When we talk about salsa, Latin America is the first thing that many people think about, but they do not wonder about the history behind this musical as well as others so popular in the Americas. It is not a secret that there are a number of Latin and Caribbean musical styles that have their origins in Africa and salsa is no exception. Listening to certain sounds, it is impossible not to notice that there are too many similarities between the rhythms that both continents have to offer.
In the 1770s, an estimated number of about 70,000 African slaves arrived in Cuba, who did not leave behind their past just for being halfway around the world, in particular all that concers musical expressions. In fact, there are historical records of slaves that were introducing their artistic expressions into the new environment to which they had to adapt. When establishing comparison between current rhythms and those from back them, it was discovered that some tones tipically found in salsa were already present on the African continent since the 1700s. On top of this, each African nation had its own styles which were gradually brought together to give birth to a whole diverse amalgam responsible for the rise of other musical genres.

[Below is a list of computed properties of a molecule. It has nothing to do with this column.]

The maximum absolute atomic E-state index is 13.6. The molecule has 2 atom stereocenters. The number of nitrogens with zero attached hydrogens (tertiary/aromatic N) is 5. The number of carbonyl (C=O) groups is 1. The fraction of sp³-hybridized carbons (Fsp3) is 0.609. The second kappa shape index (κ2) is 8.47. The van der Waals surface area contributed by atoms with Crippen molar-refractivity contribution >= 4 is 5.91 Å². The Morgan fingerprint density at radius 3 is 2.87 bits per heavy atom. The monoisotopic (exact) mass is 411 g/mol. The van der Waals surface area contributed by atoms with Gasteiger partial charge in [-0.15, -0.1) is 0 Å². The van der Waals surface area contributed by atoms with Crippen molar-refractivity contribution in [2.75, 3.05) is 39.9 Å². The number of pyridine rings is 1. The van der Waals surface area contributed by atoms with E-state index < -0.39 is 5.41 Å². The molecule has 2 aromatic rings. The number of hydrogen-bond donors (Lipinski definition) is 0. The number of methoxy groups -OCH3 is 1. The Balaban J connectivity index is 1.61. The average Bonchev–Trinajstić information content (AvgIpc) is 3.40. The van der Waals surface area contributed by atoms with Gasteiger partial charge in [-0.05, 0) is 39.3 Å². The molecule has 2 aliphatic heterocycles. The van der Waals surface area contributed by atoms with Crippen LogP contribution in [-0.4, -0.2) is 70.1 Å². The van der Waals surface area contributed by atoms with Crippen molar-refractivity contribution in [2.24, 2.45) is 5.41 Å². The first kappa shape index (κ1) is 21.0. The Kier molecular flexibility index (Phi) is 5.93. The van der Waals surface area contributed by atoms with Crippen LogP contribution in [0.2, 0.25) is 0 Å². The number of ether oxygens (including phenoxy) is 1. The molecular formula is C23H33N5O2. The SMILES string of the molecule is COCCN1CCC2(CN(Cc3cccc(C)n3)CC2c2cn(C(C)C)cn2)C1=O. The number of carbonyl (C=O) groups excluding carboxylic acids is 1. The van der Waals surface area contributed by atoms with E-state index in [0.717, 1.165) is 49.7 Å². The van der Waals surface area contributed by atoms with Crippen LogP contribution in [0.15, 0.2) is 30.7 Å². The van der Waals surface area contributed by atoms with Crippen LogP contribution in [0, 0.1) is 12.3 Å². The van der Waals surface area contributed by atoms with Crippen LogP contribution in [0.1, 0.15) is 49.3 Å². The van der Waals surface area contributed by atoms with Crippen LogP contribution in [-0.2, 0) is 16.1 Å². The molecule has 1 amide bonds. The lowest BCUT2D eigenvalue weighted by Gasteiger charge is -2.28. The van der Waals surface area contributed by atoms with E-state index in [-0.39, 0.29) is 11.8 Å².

Each of the musicians who has been made known since then has contributed their bit for music to evolve and to becomr what it is today. This music is the result of a mixture of elements from throughout the world. A great example of this is the union of African drummers from Nigeria and the Spanish guitar. This union would be consummated in the Caribbean to give rise to what we now call salsa.
The interesting case of Senegal
Around the time of the definitive independence of that African country, Senegal has a large number of lovers of salsa and Latin music in general. Well-known are the military interventions of African countries by Cuba, which brought into a whole mixture of local and foreign rhythms. Among the many artists and groups that raised the bar for Afro-Cuban music in this country, particularly important were La Fania All Stars, Celia Cruz, Johnny Pacheco, among many others.
In the same way, orchestras and training schools for many West African musicians emerged, place in which there were numerous musical groups related to the independence of some countries such as Senegal.
More than half a century after that, we can say that these orchestras and singers have become cultural ambassadors and a very strong connection between Africa and America where music is concerned.